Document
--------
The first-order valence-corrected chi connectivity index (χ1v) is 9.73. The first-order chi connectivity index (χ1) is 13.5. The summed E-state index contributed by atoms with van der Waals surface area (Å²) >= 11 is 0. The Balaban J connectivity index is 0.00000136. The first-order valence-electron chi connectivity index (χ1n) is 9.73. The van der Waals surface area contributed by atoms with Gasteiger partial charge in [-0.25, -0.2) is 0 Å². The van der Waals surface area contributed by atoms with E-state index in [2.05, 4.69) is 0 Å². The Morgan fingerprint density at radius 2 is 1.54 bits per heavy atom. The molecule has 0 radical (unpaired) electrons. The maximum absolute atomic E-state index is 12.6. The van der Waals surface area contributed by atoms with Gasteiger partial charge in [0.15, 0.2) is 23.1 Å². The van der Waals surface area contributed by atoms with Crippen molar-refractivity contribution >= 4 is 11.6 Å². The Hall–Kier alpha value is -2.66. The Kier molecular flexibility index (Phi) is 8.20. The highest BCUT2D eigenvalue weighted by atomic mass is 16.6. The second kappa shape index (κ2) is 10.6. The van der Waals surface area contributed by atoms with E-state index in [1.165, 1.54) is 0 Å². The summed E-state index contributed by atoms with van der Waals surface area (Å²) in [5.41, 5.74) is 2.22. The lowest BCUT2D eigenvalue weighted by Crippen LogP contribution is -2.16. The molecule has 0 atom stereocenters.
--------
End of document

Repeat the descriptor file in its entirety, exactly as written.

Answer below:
The first-order valence-corrected chi connectivity index (χ1v) is 9.73. The first-order chi connectivity index (χ1) is 13.5. The summed E-state index contributed by atoms with van der Waals surface area (Å²) >= 11 is 0. The Balaban J connectivity index is 0.00000136. The first-order valence-electron chi connectivity index (χ1n) is 9.73. The van der Waals surface area contributed by atoms with Gasteiger partial charge in [-0.25, -0.2) is 0 Å². The van der Waals surface area contributed by atoms with E-state index in [2.05, 4.69) is 0 Å². The Morgan fingerprint density at radius 2 is 1.54 bits per heavy atom. The molecule has 0 radical (unpaired) electrons. The maximum absolute atomic E-state index is 12.6. The van der Waals surface area contributed by atoms with Gasteiger partial charge in [0.15, 0.2) is 23.1 Å². The van der Waals surface area contributed by atoms with Crippen molar-refractivity contribution >= 4 is 11.6 Å². The Hall–Kier alpha value is -2.66. The Kier molecular flexibility index (Phi) is 8.20. The highest BCUT2D eigenvalue weighted by atomic mass is 16.6. The second kappa shape index (κ2) is 10.6. The van der Waals surface area contributed by atoms with E-state index in [1.165, 1.54) is 0 Å². The summed E-state index contributed by atoms with van der Waals surface area (Å²) in [5.41, 5.74) is 2.22. The lowest BCUT2D eigenvalue weighted by Crippen LogP contribution is -2.16. The molecule has 0 atom stereocenters.